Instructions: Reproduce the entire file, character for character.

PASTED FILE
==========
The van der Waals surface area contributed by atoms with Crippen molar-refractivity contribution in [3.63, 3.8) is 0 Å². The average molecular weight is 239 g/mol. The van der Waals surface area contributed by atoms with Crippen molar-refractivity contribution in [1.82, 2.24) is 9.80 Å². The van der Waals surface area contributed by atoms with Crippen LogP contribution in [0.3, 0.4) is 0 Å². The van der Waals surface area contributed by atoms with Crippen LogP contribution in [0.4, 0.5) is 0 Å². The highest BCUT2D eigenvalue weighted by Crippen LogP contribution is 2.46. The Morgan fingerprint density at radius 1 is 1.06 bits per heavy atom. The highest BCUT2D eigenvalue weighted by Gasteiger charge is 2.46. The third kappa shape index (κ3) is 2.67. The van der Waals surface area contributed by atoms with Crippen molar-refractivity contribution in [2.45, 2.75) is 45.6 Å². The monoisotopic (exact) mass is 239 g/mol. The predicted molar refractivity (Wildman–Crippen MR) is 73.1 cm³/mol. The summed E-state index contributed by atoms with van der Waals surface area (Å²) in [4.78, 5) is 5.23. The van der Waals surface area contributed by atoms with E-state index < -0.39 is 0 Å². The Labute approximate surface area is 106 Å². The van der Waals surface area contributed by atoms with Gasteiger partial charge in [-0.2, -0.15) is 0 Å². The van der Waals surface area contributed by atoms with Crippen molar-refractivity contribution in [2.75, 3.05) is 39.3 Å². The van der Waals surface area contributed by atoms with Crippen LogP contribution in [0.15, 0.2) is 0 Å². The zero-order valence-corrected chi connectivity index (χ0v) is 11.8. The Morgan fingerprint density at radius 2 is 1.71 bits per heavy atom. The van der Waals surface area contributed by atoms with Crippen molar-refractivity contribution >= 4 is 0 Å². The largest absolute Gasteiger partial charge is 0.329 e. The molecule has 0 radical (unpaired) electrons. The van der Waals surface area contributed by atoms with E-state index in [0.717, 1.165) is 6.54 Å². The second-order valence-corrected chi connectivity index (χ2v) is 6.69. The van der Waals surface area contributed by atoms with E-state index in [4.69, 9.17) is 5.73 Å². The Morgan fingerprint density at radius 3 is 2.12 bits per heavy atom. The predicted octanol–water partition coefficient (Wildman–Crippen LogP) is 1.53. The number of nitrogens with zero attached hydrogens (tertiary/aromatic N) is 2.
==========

The van der Waals surface area contributed by atoms with Crippen molar-refractivity contribution in [3.63, 3.8) is 0 Å². The average molecular weight is 239 g/mol. The van der Waals surface area contributed by atoms with Crippen molar-refractivity contribution in [1.82, 2.24) is 9.80 Å². The van der Waals surface area contributed by atoms with Crippen LogP contribution in [0.3, 0.4) is 0 Å². The van der Waals surface area contributed by atoms with Crippen LogP contribution in [0.4, 0.5) is 0 Å². The highest BCUT2D eigenvalue weighted by Crippen LogP contribution is 2.46. The Morgan fingerprint density at radius 1 is 1.06 bits per heavy atom. The highest BCUT2D eigenvalue weighted by Gasteiger charge is 2.46. The third kappa shape index (κ3) is 2.67. The van der Waals surface area contributed by atoms with Crippen molar-refractivity contribution in [2.45, 2.75) is 45.6 Å². The monoisotopic (exact) mass is 239 g/mol. The predicted molar refractivity (Wildman–Crippen MR) is 73.1 cm³/mol. The summed E-state index contributed by atoms with van der Waals surface area (Å²) in [4.78, 5) is 5.23. The van der Waals surface area contributed by atoms with E-state index < -0.39 is 0 Å². The Labute approximate surface area is 106 Å². The van der Waals surface area contributed by atoms with Gasteiger partial charge in [-0.2, -0.15) is 0 Å². The van der Waals surface area contributed by atoms with Crippen molar-refractivity contribution in [2.75, 3.05) is 39.3 Å². The van der Waals surface area contributed by atoms with Crippen LogP contribution in [0.15, 0.2) is 0 Å². The zero-order valence-corrected chi connectivity index (χ0v) is 11.8. The Morgan fingerprint density at radius 2 is 1.71 bits per heavy atom. The van der Waals surface area contributed by atoms with Crippen molar-refractivity contribution >= 4 is 0 Å². The largest absolute Gasteiger partial charge is 0.329 e. The molecule has 0 radical (unpaired) electrons. The van der Waals surface area contributed by atoms with E-state index in [0.717, 1.165) is 6.54 Å². The second-order valence-corrected chi connectivity index (χ2v) is 6.69. The van der Waals surface area contributed by atoms with E-state index in [4.69, 9.17) is 5.73 Å². The Morgan fingerprint density at radius 3 is 2.12 bits per heavy atom. The predicted octanol–water partition coefficient (Wildman–Crippen LogP) is 1.53. The number of nitrogens with zero attached hydrogens (tertiary/aromatic N) is 2.